As a psychologist, this reminder of the right to pursue positive emotions is exciting, because it tells us that the pursuit of emotional fulfillment is protected at the very foundations of our early government. It also validates the truth that emotional harm can be as grievous a legal injury as physical or economic harm.
Justice Kennedy cites emotional harm in his argument against the denial of same-sex marriage rights. He acknowledges the hurt that results from laws and customs that make people feel bad about themselves, and he rejects prohibitions that would "disparage their choices and diminish their personhood." The mission of psychotherapy is often the same, to help people recover from inhumane past treatment that shamed or subjugated them into self-doubt and impaired self-esteem.
In the Obergefell-v-Hodges opinion, Justice Kennedy uses terms of emotional injury such as "demean," "disrespect" and "pain and humiliation." He reminds us that the Constitution protects our right to be protected from emotionally hurtful treatment. The court decision asserts that social exclusion harms people, and that a person's full liberty, in the sense that the Constitution means it, cannot occur without a protected climate of acceptance and dignity. In the following passage, Justice Kennedy explicitly describes the emotional deprivation that occurs in the absence of equal marriage rights:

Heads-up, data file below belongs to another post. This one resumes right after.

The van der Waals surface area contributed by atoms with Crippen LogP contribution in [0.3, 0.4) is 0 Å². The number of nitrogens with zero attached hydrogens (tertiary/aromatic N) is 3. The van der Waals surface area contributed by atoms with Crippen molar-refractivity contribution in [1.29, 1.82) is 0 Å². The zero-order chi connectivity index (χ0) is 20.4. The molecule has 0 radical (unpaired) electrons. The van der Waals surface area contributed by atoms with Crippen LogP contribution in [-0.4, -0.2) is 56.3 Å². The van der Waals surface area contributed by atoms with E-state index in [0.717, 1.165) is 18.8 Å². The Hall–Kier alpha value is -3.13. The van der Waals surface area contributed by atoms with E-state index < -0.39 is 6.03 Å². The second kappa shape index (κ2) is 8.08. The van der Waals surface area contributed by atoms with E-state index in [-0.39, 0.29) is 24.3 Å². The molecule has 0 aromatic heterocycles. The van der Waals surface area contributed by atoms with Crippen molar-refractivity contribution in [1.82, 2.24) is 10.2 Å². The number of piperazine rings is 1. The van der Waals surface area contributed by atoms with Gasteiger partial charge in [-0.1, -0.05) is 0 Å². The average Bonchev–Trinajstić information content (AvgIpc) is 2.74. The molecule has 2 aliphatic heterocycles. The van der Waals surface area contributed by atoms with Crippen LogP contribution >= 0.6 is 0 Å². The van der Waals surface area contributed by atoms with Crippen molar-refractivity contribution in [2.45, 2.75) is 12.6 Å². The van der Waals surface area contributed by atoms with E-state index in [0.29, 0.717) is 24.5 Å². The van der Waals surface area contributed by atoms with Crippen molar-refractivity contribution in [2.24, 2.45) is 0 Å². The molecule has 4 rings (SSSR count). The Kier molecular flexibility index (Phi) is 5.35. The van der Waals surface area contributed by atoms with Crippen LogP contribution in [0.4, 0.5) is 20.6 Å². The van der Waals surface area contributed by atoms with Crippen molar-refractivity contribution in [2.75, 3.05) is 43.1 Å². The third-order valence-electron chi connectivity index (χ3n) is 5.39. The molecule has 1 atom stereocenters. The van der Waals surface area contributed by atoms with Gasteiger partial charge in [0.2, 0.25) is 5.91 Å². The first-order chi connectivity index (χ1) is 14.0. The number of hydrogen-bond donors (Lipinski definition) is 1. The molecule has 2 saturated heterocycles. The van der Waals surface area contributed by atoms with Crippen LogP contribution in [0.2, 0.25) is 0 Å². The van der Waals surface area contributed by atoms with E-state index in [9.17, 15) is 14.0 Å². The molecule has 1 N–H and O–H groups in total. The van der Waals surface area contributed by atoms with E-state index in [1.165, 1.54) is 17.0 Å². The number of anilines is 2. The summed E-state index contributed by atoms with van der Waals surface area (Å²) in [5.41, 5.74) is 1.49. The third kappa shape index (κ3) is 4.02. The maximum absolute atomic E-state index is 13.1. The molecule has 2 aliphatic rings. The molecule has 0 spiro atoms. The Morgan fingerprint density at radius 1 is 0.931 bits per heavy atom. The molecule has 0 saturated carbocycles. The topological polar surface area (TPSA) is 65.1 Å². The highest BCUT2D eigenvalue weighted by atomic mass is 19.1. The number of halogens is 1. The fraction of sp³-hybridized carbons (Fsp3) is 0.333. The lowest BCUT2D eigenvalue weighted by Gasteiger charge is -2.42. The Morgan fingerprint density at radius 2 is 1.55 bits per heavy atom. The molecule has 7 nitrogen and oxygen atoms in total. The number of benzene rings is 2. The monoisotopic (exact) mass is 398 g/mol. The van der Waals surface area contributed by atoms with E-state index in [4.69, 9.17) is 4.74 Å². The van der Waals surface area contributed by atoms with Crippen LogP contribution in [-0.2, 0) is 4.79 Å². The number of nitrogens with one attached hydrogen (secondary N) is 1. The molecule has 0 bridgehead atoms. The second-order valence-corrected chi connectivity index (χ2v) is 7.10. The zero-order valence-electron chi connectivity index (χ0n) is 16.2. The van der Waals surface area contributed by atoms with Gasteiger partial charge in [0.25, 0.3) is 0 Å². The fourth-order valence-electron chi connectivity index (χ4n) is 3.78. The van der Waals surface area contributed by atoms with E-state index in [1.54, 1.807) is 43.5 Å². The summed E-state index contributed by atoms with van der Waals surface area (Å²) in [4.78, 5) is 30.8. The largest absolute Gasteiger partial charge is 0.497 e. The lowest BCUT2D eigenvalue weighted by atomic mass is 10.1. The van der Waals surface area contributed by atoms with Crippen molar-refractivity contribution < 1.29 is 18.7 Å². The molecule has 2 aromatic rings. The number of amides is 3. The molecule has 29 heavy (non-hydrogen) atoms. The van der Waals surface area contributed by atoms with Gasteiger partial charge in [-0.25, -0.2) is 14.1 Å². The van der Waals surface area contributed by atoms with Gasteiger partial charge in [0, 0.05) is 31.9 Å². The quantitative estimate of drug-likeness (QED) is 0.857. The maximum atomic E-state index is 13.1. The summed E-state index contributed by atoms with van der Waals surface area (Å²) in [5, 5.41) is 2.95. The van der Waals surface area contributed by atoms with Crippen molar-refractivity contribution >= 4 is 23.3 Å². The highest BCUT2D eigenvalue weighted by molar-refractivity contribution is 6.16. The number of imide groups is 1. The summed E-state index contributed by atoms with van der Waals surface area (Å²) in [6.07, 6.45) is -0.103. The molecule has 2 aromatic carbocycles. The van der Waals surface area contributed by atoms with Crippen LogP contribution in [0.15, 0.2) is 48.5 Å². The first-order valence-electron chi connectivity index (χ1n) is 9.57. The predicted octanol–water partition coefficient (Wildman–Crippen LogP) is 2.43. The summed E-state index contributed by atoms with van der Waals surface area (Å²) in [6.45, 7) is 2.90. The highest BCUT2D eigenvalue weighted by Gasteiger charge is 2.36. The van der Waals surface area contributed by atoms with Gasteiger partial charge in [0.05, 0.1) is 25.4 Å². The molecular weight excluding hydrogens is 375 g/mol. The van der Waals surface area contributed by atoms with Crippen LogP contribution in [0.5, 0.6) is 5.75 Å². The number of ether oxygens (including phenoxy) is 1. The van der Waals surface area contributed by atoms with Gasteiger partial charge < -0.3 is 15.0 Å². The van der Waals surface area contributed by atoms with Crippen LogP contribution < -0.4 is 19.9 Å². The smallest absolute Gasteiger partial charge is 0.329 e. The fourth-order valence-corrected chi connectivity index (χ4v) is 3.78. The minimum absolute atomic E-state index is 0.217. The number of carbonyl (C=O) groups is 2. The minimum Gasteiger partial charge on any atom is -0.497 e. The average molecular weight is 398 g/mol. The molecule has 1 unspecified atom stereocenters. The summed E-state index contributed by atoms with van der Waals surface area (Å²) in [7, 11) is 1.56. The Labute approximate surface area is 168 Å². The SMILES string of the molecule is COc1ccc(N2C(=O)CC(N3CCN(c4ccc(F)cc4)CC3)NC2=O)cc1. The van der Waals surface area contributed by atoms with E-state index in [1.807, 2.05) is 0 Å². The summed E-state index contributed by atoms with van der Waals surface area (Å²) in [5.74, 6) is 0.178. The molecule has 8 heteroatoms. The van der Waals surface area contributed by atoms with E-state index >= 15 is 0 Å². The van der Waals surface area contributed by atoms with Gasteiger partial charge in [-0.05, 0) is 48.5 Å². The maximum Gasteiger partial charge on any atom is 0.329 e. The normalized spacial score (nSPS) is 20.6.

"Marriage responds to the universal fear that a lonely person might call out only to find no one there. It offers the hope of companionship and understanding and assurance that while both still live there will be someone to care for the other."
This Court's majority opinion defends our liberty to fulfill our deepest emotional needs. It reminds us not only of our legal rights, but our emotional rights. It says that people are not legally equal or able to enjoy full liberty if seeking happiness in full emotional commitment means that they will be shamed or excluded.
The opinion recognizes that this right to fulfill our deepest emotional bonds is crucial to protect for everyone. With this decision, we are all reminded that certain undeniable emotional needs are the core of a happy life, and must be protected as much as any other liberty. We can all celebrate our freedom to live in emotional authenticity this Fourth of July.
Part of our brain keeps an eye out for things we want to find. Back in prehistoric times, we may have kept a lookout for berries on a bush or rabbit tracks in the snow. Nowadays we may notice a certain type of car on the road, just like the one we are thinking about buying. It's an automatic instinct: want it and see more of it. Truth is like that. We know it when it zings us. If you're looking for bits of truth, they will stand out to you like finding coins on the beach. Truth has an instantly recognizable value that sets it apart from anything around it. In this blog, I want to share with you those fascinating flashes of truth that I come across in my daily life as a writer and psychotherapist. I hope you will enjoy what I find, and that we can share an ongoing enjoyment of psychological and spiritual discovery through this twice-monthly blog.